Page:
Tuesday, November 27, 2012

Reaching Out to the Other, or A Performance of Striving

Walking to where my husband said he would pick me up, I consider my new role as a student-teacher at a private university. "How important is identifying with students? How does it affect your teaching?" (Hernandez). My husband smiles at me from our new vehicle purchased specifically for the snowy winters in Colorado and tells me that we need gas ("How will we pay for gas? Why did we take the risk of buying this car?"). It is Tuesday September 4th, 2012, and earlier that morning, I had already gotten lost on my way to my department's convocation event, which welcomes new doctoral and masters students. I'm depressed and sweaty, and before I get picked up, I have decided to again walk alone towards a building that I have never seen or heard. You see, Frank Tuitt, an Associate Provost of Inclusive Excellence, is giving a talk today on bell hooks' Teaching to Transgress: Education as a Practice of Freedom entitled "Education for Social and Political Change: The Continued Search for Education as the Practice of Freedom," so although I am emotionally and physically drained, I am determined to experience this lecture. In this blog posting, I weave my reflections of my first week as a student-teacher at a private university alongside my notes from a lecture on teaching to strive for a performance that urges my fellow Latin@ communication studies scholars to reach out to each other throughout the year. Utilizing an autobiographical performance as a response to some of the blog entries on this AcademicZ website, it is my belief and argument that an ongoing analysis of our blog entries and comments to each other should continue in order to strengthen our alliances as a Latina/o Communication Studies discipline.

As I walk, I am not quite used to the humidity, so I roll up the sleeves of my button-down turquoise dress shirt. I bought it at a Marshall's clothing store (it was on sale) before I left my California home to start my doctoral program in a new state. I'm depressed because I am alone and lost and my funding has been stalled by a bureaucratic system that doesn't seem to understand that I am the closest I have been to poverty in a long time. However, I am hopeful because this talk on bell hooks and the state of education has me excited about the possibilities of reaching out to the Other. About fifteen minutes later, I find my building by following a gaggle of freshmen undergraduate students, and I sit front row center eager to hear a female voice that has pushed me to strive for freedom many times before.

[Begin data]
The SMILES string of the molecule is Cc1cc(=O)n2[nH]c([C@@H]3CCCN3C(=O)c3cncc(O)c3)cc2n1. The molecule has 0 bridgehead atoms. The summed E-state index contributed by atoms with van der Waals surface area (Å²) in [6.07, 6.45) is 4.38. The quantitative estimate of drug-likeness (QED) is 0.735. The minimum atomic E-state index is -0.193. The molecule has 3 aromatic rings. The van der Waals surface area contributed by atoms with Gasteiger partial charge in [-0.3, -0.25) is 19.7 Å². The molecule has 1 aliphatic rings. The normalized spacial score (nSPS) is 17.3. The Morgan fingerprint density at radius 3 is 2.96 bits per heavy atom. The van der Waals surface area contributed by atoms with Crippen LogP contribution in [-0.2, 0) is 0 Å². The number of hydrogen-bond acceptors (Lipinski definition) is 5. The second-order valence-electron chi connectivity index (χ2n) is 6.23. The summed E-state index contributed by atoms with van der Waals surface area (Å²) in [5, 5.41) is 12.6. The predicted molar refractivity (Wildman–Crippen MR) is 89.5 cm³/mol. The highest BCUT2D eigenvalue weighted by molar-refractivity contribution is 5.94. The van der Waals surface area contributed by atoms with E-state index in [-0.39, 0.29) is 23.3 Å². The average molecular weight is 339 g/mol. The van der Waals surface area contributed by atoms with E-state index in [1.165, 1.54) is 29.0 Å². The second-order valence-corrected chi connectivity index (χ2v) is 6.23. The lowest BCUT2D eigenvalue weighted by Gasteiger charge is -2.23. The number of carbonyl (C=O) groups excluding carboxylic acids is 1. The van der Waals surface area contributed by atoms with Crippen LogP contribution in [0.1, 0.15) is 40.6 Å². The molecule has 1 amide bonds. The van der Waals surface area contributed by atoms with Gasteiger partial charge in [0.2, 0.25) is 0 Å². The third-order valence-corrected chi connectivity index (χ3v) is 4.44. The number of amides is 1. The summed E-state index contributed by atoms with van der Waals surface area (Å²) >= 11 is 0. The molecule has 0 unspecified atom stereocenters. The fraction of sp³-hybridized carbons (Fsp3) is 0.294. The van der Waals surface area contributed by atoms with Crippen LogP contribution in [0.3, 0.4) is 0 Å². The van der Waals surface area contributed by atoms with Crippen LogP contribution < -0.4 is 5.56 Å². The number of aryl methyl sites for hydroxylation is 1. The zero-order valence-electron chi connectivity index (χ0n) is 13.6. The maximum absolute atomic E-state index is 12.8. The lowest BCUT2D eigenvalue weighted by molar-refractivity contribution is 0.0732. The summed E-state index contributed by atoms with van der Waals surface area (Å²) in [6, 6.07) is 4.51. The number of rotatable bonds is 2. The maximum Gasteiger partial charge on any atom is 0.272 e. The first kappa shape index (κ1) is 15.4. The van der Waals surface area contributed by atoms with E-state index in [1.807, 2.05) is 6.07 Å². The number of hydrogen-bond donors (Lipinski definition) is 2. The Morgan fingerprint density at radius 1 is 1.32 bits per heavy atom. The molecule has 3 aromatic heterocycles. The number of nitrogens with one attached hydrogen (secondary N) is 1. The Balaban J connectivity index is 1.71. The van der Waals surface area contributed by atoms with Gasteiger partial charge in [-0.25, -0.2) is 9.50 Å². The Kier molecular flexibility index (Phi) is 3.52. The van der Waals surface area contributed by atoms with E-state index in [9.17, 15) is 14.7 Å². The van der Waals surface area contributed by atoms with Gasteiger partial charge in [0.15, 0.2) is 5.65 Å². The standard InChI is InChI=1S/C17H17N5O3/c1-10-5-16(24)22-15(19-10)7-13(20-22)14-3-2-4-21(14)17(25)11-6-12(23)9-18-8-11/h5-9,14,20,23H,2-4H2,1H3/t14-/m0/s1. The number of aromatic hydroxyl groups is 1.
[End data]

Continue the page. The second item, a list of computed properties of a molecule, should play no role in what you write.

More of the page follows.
However, something is wrong. The male voice is saying all the right things ("This is the most diverse freshman class we have had since I have been here"), but I cannot quite connect because I am in a sea of whiteness. I am reminded by Bernadette Calafell in a recent blog posting that "this may be a red flag. Sometimes a department has had a history of problems around race, gender, and sexuality, and they naively think the way to change this is to hire a person of color (as if we magically transform a space with our presences like unicorns) or the university puts the pressure on them to do so." Although Calafell is discussing faculty positions, it feels like students are being used in much the same way. My notes are covered with critical questions like "isn't the classroom the 'real world'?" and "Citizens? Is that the only goal of education?" Again, I am feeling alone and lost and I'm remembering Bernardita Maria Yunis Varas' recent AcademicZ posting: "When I became a citizen, I was expected to forsake my country for the United States.  But how can they not understand?" I stop building my bridge to the Other and write disappointedly in my notes that "this is not a conversation with bell hooks." The male voice is saying all the right things, but shouldn't the institution change because of this diversity? Students of color are not just a quota on a piece of paper.

Leandra Hernandez's struggles discussing the realities of academia with her female Mexican-American student perhaps comes closest to how I felt in the moment: "Was it even my place to divulge such information about how I’m very saddened at times by the unwelcoming culture here? Should I put on a straight face and pretend that racial/ethnic differences are not a problem here?" Like a random bolt of lightning on a humid Denver afternoon, Tuitt brings me back into the space by attempting a performance where he dialogues with bell hooks on how to care for the souls of our students. He says that teaching and learning comes easiest for those who focus on the soul within the mind-body-spirit matrix of a person. He professes that "everyone can learn" and that as teachers we have to "be exciting." Is this really what bell hooks would say? Should it be my goal as a teacher to simply entertain?